Winner: Utah State University moved quickly recently after a 17-year-old girl was rushed to the hospital with apparently alcohol poisoning. The school suspended the Gamma Epsilon chapter of Pi Kappa Alpha. Students who quickly got the girl to the hospital deserve some credit, as well, although whoever allowed an under-aged girl access to alcohol had a serious lapse in good judgment. Thankfully, the girl survived, which is different from three years ago when an 18-year-old USU student died from excessive alcohol. The good news is how people reacted to this incident. The bad news is that irresponsible drinking continues at Utah's colleges.

Loser: Venezuela continued its spiral into totalitarianism this week as President Hugo Chavez announced he was seizing expensive private homes on the resort island of Los Roques. His excuse is that the homes were "illegally built." But of course no independent court has made such a ruling. Chavez has expropriated many privately owned businesses during his 12 years in office, but this is the first time he has taken private homes.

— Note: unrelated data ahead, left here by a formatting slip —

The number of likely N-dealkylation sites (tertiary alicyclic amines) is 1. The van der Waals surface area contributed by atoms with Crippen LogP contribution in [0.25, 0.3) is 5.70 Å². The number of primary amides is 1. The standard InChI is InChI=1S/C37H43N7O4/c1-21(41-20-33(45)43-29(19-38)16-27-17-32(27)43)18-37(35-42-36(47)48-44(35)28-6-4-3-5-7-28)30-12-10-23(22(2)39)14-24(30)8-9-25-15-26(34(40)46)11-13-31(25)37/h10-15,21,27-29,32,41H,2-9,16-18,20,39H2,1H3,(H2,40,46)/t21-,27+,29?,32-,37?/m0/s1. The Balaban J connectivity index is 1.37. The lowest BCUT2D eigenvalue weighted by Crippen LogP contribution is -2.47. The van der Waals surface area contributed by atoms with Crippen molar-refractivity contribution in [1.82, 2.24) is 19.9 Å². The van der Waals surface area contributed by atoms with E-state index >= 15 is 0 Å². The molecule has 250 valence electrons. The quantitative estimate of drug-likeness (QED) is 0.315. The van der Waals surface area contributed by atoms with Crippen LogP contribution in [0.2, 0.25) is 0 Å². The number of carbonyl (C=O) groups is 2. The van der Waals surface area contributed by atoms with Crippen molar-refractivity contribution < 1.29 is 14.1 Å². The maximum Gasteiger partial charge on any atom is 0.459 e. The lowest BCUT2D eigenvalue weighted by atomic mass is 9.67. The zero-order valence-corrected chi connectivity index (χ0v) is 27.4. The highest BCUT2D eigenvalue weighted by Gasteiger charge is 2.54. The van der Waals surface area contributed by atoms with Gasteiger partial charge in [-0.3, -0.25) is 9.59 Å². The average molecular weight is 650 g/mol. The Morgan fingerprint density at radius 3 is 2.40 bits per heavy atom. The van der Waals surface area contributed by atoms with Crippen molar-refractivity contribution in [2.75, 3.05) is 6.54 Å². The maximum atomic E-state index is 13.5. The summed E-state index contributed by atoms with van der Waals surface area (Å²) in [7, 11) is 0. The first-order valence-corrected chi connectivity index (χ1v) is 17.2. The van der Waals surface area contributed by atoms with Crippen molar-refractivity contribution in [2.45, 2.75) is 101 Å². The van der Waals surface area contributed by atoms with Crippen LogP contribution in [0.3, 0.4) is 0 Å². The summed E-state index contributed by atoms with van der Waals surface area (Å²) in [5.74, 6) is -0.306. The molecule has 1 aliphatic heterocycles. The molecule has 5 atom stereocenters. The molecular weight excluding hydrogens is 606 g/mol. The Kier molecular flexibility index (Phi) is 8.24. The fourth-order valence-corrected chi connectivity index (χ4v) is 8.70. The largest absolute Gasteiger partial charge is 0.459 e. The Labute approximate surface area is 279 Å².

Loser: Liberal marijuana laws in Holland are gradually giving the world a test case that ought to discredit such things in the rest of the world. The Dutch government this week said it is going to classify high-potency marijuana as a hard drug and crack down on its use. But it may prove difficult for the nation's "weed cafes" to determine what is extremely potent and what is mild. Meanwhile, Dutch scientists are drawing connections between THC, marijuana's main active chemical, and mental illness. It's hard to believe many parts of the United States seem willing to move down the liberalization road.

Winner: Reacting to pressure from Gov. Gary Herbert, the Utah Board of Regents has reversed its earlier decision to increase the salaries of Utah's higher-ed presidents. The regents had a good case to make about offering competitive salaries, but Herbert was wise to say current economic conditions ought to be a bigger factor.

Loser: Iowa is said to be poised to move its GOP presidential caucuses to Jan. 3, thus ensuring the presidential campaign season extends even longer. Perhaps Utah ought to trump all states and take this trend to its logical conclusion. Schedule a primary for this Christmas Day, and make it for the 2016 election, instead.